On January 31, Marilyn Nelson will visit Calvin University as part of the January Series, where we will do a live recording of the Poetry For All podcast with her.
For those who do not yet know Marilyn Nelson’s work, try on the following experiment: Imagine your life not as a story but rather as a series of poems. Do not write a narrative that links discrete moments together. Just dwell in the moments themselves. Tell them one by one. Notice the stars in their singular brightness within the constellation of your life before you see the pattern as a whole.
That’s the way of poetry in several books by Marilyn Nelson, a Newberry honor medalist, Coretta Scott King Medalist, three-time National Book Award finalist—and someone everyone should read.
Nelson writes poetry of all kinds, but she has a special talent for the single theme or life. She has reimagined the Canterbury Tales as a pilgrimage to Brazil. She recovers the tale of an all-girls interracial jazz band from the 1940s. She offers a memoir of her 1950s childhood in the form of fifty sonnets. She weaves and lays a wreath for Emmett Till. She brings to life Seneca Village, New York’s “first significant community of African American property owners.” And she writes biographies—of George Washington Carver, of Fortune, of the Harlem Renaissance sculptor Augusta Savage—by capturing the moments that make a life.
It’s the Carver biography that spoke especially to me. Beyond my job as an English professor, I serve as Executive Director of The Carver Project, a non-profit organization of Christian faculty that aims to serve and connect university, church, and society. We took our name from George Washington Carver, the scientist, artist, and man of faith who felt called by God to serve society through all his teaching and research. And here was a biography of the man, one exquisite poem at a time.
“Why Carver?” I asked Marilyn recently, as she sat in my living room with a group of students.
“I needed a saint,” she answered. She had been studying radical evil for two years, dwelling in “the worst our kind can do,” as the poet Denise Levertov has put it (in a Christmas poem of all places). “I couldn’t stay there,” Marilyn said. “It seemed there was no limit. Someone was always inventing something worse. I began to wonder if there was any limit to humanity’s capacity for evil” She needed a saint. And so she turned, quite naturally, to. . . Hildegard von Bingen, the twelfth century German mystic.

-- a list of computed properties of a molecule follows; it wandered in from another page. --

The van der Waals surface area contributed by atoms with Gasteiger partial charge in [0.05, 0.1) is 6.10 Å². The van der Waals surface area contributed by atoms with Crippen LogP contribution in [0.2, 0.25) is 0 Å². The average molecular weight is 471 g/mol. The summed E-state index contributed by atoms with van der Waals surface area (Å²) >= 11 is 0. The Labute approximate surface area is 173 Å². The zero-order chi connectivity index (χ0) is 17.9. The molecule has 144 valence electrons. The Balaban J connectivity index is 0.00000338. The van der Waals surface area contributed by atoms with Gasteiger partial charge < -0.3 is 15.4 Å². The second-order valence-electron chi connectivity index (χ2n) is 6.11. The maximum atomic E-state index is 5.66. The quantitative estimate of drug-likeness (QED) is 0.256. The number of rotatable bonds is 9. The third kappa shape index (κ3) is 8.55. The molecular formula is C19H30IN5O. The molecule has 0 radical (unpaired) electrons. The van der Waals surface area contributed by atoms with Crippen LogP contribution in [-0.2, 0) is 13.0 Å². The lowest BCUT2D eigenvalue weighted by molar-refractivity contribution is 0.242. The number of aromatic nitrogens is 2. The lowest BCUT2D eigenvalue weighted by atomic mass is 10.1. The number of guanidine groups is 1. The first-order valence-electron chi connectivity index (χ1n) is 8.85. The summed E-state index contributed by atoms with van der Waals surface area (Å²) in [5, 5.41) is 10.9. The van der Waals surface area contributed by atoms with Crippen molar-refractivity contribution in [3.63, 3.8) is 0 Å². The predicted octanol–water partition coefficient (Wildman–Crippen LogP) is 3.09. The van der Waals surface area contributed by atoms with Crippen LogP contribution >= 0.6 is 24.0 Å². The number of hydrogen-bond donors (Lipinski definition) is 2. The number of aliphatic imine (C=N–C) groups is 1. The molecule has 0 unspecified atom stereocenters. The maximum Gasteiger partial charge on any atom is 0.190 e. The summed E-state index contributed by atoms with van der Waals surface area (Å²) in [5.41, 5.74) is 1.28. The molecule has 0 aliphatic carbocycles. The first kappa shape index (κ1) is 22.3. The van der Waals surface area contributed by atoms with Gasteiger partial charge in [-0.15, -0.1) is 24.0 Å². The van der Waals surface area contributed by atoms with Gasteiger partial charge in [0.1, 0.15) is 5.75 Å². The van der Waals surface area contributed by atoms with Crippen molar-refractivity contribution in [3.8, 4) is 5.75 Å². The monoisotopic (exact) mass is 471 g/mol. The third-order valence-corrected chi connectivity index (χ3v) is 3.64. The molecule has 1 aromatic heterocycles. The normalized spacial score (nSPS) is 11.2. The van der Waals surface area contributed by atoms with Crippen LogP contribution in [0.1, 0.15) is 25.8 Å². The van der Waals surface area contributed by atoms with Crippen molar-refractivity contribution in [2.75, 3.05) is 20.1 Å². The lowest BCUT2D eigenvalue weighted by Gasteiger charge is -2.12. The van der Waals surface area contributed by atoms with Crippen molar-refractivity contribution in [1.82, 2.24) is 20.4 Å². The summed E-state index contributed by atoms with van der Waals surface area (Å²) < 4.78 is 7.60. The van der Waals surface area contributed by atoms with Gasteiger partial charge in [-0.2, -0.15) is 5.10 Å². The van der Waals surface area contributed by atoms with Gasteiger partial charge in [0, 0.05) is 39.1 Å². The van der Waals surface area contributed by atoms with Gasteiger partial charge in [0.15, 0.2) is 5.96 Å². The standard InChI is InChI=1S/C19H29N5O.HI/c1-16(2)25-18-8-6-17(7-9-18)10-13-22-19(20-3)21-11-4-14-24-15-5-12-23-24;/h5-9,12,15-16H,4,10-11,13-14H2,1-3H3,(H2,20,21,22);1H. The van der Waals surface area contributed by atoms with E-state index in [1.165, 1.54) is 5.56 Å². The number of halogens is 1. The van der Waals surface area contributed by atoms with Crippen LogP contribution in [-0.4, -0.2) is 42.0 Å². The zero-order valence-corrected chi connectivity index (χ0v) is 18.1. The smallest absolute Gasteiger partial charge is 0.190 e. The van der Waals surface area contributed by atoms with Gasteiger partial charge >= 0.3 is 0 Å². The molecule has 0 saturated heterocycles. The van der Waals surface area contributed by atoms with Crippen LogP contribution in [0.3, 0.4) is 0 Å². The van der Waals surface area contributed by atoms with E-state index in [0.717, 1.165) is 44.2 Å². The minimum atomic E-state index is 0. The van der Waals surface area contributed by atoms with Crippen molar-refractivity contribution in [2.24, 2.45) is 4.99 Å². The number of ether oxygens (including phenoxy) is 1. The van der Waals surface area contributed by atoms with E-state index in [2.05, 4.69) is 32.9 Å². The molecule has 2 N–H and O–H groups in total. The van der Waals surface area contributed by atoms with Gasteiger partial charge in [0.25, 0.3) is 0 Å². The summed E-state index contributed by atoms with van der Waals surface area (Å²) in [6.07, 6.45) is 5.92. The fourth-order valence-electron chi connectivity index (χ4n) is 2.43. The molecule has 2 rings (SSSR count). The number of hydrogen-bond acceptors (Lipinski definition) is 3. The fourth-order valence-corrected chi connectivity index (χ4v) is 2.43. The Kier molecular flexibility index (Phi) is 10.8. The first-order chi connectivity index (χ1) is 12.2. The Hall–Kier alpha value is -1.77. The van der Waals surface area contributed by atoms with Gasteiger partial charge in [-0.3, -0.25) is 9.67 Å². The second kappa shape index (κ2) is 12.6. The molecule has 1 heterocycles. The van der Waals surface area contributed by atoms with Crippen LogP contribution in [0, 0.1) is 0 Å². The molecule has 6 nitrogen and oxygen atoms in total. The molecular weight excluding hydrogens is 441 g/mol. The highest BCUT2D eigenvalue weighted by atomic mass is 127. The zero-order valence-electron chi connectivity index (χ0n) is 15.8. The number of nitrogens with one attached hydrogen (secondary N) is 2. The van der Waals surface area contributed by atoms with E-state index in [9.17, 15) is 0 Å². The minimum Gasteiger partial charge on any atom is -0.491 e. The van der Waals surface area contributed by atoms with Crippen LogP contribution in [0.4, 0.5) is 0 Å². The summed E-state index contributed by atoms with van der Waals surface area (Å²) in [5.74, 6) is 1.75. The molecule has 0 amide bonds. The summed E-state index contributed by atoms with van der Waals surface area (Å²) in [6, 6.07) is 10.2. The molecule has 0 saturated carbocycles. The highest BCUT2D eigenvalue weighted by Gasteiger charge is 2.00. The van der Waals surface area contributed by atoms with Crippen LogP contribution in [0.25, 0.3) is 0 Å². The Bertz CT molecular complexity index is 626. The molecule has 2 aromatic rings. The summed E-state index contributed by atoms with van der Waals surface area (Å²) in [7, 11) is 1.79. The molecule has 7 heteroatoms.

“I’m not sure why,” she laughed. “I spent a long time researching her. I was going to write a book.” What changed? “An old friend of my father’s visited,” she recounts. “I hadn’t seen him in years.” He was passing through town and had just come from a Carver museum. Before pulling out, he handed Marilyn a brochure and said: “You should write about Carver.”
“I took it as a message from God,” she explained. “What was I doing with a medieval German mystic? Here was Carver, a man I studied and loved as a child. If he wasn’t a saint, who was?”
And so emerged her biography of Carver, a book invested in the possibility of unlimited goodness even in the midst of hardship, oppression, and hate.
“Your life may be the only Bible / some people will ever know,” Carver muses to himself in one of Nelson’s poems. And what was that life for Carver? An orphan, a gifted student, a painter, a scientist, an inventor, a teacher, a servant.
The Tuskegee Institute became his home, his place “to be God’s instrument.” And what an instrument Carver was. Peanuts and sweet potatoes, plastics, paintings, even a new pigment of blue—always with an eye toward the poor. As Nelson writes, “From the laboratory of a slave emerged / a varied, balanced diet for the poor, / stock foods, ink, paints, cosmetics, medicines… / Promise and purpose, the Ancestors’ dream.”
He took his learning to the poor himself. He left the lab. He taught with his hands. He planted. He trained—all in the name of God.
What makes a scientist a saint? I think, perhaps, it begins by believing that the unrelenting questions in one’s mind come from the promptings of God, and the answers, therefore, point back to him. “I thoroughly understand that there are scientists to whom the world is merely the result of chemical forces or material electrons,” Carver once wrote, adding: “I do not belong to this class.” Nelson gives us the portrait of man who perceived God everywhere. And through him, others did, too. “Where he pointed was only a white flower / until I saw him seeing it.”
From that perception of God sprang action, a summons to service. As Nelson writes in a poem titled “Called”: “For what but service is a man thus gifted?” It is a question for any of us who find ourselves scholars and teachers. How do our studies serve?
Carver served not just by searching for answers that would heal and help. He also served by passing along his ability to wonder and praise—“gave them skills and wonders,” as Nelson puts it. Both matter. Not just skills. Not just wonders. The practical and the marvelous together.
How does a scientist become a saint? How do any of us? I don’t know. I do know how to spot one. “Something about the / man does that, raises the best / in you.” What else is a saint but someone who makes all our lives more abundant?
Your life may be the only Bible
some people will know.
Carver’s life is a life well worth knowing. Thanks to Marilyn Nelson, we can know it moment by moment, poem by poem, each star held to view within the pattern of a saint.